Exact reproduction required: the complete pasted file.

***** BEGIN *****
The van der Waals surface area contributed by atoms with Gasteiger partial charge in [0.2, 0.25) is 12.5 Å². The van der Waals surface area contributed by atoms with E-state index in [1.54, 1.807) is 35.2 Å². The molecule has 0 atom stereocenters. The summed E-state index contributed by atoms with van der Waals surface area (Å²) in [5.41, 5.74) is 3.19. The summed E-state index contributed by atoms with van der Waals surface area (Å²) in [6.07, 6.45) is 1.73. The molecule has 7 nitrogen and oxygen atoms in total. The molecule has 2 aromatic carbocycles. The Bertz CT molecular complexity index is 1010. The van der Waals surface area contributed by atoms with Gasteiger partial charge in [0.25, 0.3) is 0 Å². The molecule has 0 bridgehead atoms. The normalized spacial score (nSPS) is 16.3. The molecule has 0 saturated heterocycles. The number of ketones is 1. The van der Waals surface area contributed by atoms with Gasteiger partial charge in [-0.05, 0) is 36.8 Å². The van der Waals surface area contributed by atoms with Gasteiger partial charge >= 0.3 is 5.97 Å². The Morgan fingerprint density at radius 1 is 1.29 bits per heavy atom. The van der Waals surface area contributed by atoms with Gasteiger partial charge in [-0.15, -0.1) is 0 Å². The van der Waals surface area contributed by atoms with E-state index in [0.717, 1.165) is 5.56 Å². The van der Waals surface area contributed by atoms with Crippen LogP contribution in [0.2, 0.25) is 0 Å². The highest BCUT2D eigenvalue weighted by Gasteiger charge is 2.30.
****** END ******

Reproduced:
The van der Waals surface area contributed by atoms with Gasteiger partial charge in [0.2, 0.25) is 12.5 Å². The van der Waals surface area contributed by atoms with E-state index in [1.54, 1.807) is 35.2 Å². The molecule has 0 atom stereocenters. The summed E-state index contributed by atoms with van der Waals surface area (Å²) in [5.41, 5.74) is 3.19. The summed E-state index contributed by atoms with van der Waals surface area (Å²) in [6.07, 6.45) is 1.73. The molecule has 7 nitrogen and oxygen atoms in total. The molecule has 2 aromatic carbocycles. The Bertz CT molecular complexity index is 1010. The van der Waals surface area contributed by atoms with Gasteiger partial charge in [0.25, 0.3) is 0 Å². The molecule has 0 bridgehead atoms. The normalized spacial score (nSPS) is 16.3. The molecule has 0 saturated heterocycles. The number of ketones is 1. The van der Waals surface area contributed by atoms with Gasteiger partial charge in [-0.05, 0) is 36.8 Å². The van der Waals surface area contributed by atoms with Gasteiger partial charge >= 0.3 is 5.97 Å². The Morgan fingerprint density at radius 1 is 1.29 bits per heavy atom. The van der Waals surface area contributed by atoms with Gasteiger partial charge in [-0.15, -0.1) is 0 Å². The van der Waals surface area contributed by atoms with E-state index in [0.717, 1.165) is 5.56 Å². The van der Waals surface area contributed by atoms with Crippen LogP contribution in [0.2, 0.25) is 0 Å². The highest BCUT2D eigenvalue weighted by Gasteiger charge is 2.30.